Oberlin College must help their students learn how to combine the proud history of progressivism the college has been a home to since the days of the underground railway with a more disciplined concern with respect for different views. Taxing the wealthy private colleges could help pay for free public tuition, taking down the stakes in this national cultural war over education. The irony is that taxing the most affluent college endowments was promoted by Republicans and has been opposed by high-profile Democrats when a left version of this tax makes good sense.
The Oberlin administration let their students down by not being the adults in the room, and may have strengthened Trumpism in a traditionally key swing state before 2020. Competition for students paying tuition in the range of $50,000 to $70,000 in U.S. private colleges likely make administrators more interested in keeping students happy and safe rather than educated with politically diverse views.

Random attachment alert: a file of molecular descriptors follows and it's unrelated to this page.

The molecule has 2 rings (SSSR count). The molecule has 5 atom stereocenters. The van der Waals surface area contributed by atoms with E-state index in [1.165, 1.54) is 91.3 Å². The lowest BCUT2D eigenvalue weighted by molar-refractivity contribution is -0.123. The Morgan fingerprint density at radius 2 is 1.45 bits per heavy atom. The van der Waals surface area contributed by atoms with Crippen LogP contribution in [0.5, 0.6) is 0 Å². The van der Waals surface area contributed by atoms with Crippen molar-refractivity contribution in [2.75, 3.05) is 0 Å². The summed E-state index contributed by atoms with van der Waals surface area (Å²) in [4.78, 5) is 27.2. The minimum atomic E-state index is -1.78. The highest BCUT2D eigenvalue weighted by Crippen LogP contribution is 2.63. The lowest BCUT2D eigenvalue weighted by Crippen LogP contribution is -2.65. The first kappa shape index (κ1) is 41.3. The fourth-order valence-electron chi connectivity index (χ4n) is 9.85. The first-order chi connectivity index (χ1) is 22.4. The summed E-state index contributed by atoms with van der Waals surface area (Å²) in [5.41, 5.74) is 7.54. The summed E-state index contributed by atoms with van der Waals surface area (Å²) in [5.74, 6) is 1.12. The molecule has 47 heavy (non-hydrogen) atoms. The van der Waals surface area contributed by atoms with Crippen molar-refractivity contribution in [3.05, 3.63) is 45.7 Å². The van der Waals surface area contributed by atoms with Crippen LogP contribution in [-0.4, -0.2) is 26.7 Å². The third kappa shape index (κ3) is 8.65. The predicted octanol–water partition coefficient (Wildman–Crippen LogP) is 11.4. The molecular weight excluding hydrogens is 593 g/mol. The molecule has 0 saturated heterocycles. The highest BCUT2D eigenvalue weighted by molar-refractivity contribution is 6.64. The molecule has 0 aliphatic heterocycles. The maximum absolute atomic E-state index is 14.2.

Sociologists have rightly addressed significant pieces of the problems in American higher education by exposing the exploitation of for-profit colleges, the underfunding of public universities and how racial profiling incidents and racism play out in everyday life.
Scholars need to go further by confronting the fact that American private universities are part of the broader problem of inequality. Educators around the world should not see the American private system as the gold standard but as a deeply flawed incubator of cultural wars. Social democratic and public alternatives must be protected and fashioned in order to promote quality scholarship and provide broad access to higher education.
But the issue cuts deeper, as a university system led by elite privates lays the seeds for incidents that inevitably benefit the populist right, create tuition rates that leave far too many in debt and produce colleges not willing to tell the truth to students when they are in the wrong.
This is a corrected version of a story originally published July 2, 2019. The earlier story used an incorrect figure for Oberlin College’s endowment.